Remembering JFK: The world stood still on November 22, 1963
When shots rang out in Dallas, America changed forever.
BY: Rob Kerby, Senior Editor
Where were you when John F. Kennedy was shot? For Baby Boomers, the answer is usually “at school when an announcement came across the intercom.” Little did the kids know that as shots rang out in Dallas, the world they had come to know would change forever.
America had emerged from World War II as a superpower, the only nuclear nation, the sole industrial nation unscathed from the devastation that had leveled entire cities throughout Europe and the Far East. Tokyo and Berlin – whose power-hungry dictators had plunged the globe into the most deadly conflict in human history – were smoldering ruins. Germany and Japan’s great factories had been bombed into burnt, twisted metal.
The American general who had led the free world to triumph, Dwight D. Eisenhower, had to decide whether he was a Republican or a Democrat – both parties had offered him the nomination. As a moderate Republican, he took the White House for two terms marked by unprecedented prosperity.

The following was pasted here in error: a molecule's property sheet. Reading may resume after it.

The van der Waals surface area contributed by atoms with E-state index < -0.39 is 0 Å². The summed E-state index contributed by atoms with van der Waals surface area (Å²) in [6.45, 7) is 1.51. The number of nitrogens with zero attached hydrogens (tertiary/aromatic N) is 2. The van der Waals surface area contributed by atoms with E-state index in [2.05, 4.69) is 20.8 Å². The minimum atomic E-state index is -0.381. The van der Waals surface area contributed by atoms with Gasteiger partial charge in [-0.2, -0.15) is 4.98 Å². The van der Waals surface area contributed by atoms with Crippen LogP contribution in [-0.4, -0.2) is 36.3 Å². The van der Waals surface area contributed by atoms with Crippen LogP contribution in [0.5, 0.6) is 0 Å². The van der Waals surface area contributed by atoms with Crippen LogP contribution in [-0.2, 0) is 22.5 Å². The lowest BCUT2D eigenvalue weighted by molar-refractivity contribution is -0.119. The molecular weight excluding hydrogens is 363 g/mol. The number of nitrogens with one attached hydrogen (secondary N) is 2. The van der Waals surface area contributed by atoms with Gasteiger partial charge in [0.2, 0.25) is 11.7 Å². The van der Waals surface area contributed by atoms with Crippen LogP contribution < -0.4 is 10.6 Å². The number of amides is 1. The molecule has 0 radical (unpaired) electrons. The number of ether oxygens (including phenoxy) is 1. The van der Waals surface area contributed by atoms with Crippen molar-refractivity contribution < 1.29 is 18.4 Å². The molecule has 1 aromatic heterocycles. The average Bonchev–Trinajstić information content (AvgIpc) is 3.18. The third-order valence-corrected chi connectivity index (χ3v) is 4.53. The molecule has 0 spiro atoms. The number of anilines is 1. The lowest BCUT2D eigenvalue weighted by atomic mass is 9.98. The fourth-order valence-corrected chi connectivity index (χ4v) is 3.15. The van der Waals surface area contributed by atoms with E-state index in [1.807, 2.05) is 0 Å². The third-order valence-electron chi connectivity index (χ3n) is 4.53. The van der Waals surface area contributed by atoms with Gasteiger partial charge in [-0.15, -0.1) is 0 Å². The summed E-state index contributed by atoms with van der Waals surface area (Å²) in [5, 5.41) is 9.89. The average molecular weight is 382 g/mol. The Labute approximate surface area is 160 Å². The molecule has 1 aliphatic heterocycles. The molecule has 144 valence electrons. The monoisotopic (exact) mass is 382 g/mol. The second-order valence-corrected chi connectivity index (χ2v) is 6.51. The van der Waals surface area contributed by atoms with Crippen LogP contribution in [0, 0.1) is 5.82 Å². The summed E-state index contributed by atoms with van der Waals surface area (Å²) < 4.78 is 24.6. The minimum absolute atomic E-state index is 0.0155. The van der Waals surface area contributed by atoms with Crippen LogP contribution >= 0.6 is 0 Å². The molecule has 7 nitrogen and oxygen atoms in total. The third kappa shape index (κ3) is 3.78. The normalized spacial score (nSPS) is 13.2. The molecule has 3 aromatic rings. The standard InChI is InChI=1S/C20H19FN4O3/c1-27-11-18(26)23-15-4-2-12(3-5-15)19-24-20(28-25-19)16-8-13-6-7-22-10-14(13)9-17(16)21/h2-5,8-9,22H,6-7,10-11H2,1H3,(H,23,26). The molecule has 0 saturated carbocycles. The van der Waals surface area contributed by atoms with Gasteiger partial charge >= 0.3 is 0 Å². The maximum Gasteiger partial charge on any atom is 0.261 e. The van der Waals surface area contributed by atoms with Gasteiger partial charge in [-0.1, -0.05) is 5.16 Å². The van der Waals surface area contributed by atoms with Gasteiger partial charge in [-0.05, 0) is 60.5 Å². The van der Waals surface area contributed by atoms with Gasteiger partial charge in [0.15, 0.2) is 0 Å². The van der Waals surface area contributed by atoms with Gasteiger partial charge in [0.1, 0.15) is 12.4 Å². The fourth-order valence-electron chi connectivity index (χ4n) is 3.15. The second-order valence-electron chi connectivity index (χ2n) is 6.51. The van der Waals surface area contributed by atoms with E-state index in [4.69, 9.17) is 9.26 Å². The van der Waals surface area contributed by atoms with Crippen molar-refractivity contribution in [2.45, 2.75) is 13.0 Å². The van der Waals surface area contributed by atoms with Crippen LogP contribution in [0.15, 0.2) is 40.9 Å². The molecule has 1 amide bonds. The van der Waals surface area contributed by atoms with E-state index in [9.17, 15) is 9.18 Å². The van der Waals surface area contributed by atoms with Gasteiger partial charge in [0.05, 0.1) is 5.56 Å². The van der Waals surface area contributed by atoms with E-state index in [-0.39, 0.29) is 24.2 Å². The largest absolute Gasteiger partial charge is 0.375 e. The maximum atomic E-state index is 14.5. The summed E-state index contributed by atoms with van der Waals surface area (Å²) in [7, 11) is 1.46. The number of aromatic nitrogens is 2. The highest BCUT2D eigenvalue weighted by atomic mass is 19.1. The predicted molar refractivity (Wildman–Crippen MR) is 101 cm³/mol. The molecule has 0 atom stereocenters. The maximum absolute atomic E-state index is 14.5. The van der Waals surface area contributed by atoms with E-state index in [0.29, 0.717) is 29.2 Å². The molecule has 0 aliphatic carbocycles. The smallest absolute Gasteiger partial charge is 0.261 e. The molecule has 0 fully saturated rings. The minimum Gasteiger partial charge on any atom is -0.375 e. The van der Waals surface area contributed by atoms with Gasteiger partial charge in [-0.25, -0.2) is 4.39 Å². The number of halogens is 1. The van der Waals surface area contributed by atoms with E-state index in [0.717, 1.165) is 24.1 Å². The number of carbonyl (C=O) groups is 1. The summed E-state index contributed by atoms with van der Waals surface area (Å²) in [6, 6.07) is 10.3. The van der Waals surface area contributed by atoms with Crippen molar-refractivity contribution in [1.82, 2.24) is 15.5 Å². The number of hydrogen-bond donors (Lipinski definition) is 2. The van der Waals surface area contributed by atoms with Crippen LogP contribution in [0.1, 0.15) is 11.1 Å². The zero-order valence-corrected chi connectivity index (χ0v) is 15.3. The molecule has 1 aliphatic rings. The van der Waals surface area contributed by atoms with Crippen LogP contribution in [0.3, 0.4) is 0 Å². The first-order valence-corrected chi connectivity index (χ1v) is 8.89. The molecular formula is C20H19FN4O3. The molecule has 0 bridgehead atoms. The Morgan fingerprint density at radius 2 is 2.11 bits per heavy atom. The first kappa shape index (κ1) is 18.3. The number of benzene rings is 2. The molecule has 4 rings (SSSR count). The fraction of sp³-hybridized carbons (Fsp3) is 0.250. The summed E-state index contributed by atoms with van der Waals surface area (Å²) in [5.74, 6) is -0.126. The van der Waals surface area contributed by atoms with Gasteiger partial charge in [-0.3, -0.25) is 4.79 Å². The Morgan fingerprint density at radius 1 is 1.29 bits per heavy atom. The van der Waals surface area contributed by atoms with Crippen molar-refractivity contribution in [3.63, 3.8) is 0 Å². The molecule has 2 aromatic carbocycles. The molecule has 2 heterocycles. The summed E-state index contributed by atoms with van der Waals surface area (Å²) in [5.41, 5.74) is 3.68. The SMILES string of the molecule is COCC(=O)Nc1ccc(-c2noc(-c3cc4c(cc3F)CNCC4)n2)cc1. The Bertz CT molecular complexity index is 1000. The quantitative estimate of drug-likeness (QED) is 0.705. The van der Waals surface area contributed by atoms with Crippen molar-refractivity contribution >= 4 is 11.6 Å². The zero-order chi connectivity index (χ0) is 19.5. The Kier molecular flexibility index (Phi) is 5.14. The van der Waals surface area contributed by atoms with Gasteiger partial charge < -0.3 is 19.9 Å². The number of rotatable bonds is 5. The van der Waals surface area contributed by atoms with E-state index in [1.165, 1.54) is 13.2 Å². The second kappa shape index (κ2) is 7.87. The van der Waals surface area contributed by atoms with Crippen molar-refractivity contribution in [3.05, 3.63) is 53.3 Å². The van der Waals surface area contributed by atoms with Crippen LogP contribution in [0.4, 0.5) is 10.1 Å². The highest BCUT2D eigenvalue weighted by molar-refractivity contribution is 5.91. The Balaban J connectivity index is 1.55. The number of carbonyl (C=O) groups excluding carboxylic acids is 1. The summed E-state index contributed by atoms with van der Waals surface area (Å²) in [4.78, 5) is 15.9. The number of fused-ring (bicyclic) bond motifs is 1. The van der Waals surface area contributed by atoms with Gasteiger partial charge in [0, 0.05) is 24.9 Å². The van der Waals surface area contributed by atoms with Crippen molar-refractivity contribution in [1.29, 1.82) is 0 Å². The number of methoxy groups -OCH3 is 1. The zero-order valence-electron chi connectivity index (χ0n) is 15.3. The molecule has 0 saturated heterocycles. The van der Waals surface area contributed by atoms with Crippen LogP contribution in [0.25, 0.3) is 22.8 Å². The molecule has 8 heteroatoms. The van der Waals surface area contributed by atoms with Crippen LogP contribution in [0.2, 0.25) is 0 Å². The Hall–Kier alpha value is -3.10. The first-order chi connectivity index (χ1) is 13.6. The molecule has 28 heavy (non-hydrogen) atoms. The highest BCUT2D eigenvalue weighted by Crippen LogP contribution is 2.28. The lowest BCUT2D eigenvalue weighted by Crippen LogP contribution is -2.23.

Then a young U.S. Senator from Massachusetts ushered in a brand-new era the press called Camelot. John F. Kennedy challenged the nation to “ask not what your country can do for you, but what you can do for your country” – then proclaimed that America would go to the moon within the decade.
His shy, beautiful wife remodeled the White House. The President and his photogenic brothers, Bobby and Teddy, played football on the White House lawn.